* If you were lucky enough to have the vote in mid-19th-century Britain, you'd turn up in a room, someone would ask you your voting preference, you'd tell them, and a throng of spectators would either cheer or boo as your vote was recorded. It was a bad system, for obvious reasons. The 1872 Ballot Act sought to stop voter intimidation by introducing secret ballots; three weeks after it was passed, a by-election in Pontefract put the new system to the test.
* The "hardworking but inept" sitting Liberal MP, Hugh Childers, sought re-election after being appointed as a minister, because that's what used to happen back then. Huge numbers of people travelled to Pontefract to watch the new-fangled democratic process, but there were teething troubles. Some of the hastily-constructed booths had gaps through which the voting process was clearly visible. The requirement for polling stations to have separate entrances and exits meant that voters at one school had to leave through a window and "run down a steep incline on a springboard". And 199 of the 1,236 people polled were illiterate, which meant that they had to cast their vote orally. Each time they did so, the room had to be cleared of voters and policemen in case they heard.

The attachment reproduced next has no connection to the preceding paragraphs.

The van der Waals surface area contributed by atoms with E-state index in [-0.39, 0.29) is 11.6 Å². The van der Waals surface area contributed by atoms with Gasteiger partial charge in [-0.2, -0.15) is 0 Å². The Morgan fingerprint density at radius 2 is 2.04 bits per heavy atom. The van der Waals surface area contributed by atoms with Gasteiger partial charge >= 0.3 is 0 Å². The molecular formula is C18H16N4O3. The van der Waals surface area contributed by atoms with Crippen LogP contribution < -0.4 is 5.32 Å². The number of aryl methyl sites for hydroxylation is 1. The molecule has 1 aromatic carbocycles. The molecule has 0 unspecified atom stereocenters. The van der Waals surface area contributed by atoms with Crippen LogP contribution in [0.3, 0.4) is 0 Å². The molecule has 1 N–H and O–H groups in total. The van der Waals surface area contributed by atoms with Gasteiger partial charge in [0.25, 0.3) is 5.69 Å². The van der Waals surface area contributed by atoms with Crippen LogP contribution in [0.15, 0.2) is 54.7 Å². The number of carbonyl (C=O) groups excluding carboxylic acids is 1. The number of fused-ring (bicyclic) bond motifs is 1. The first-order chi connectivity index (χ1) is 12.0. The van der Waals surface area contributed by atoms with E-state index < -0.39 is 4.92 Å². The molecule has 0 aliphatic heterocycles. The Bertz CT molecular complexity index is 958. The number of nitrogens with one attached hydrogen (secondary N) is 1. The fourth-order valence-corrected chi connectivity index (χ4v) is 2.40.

* Pontefract Museum retains one ballot box from that election, with a wax seal that, strangely, bears a stamp that was normally used to imprint Pontefract cakes at the nearby liquorice factory. Four hours after the polls closed, the result was announced. Did secret ballots change the way Pontefract voted? Nope. Childers retained his seat with an almost identical majority to the General Election. But the ballot was deemed a success, regardless. "Persons of great experience," wrote a reporter from the Times, "declare that they never saw a contested election in which less intoxicating liquor was drunk"Reuse content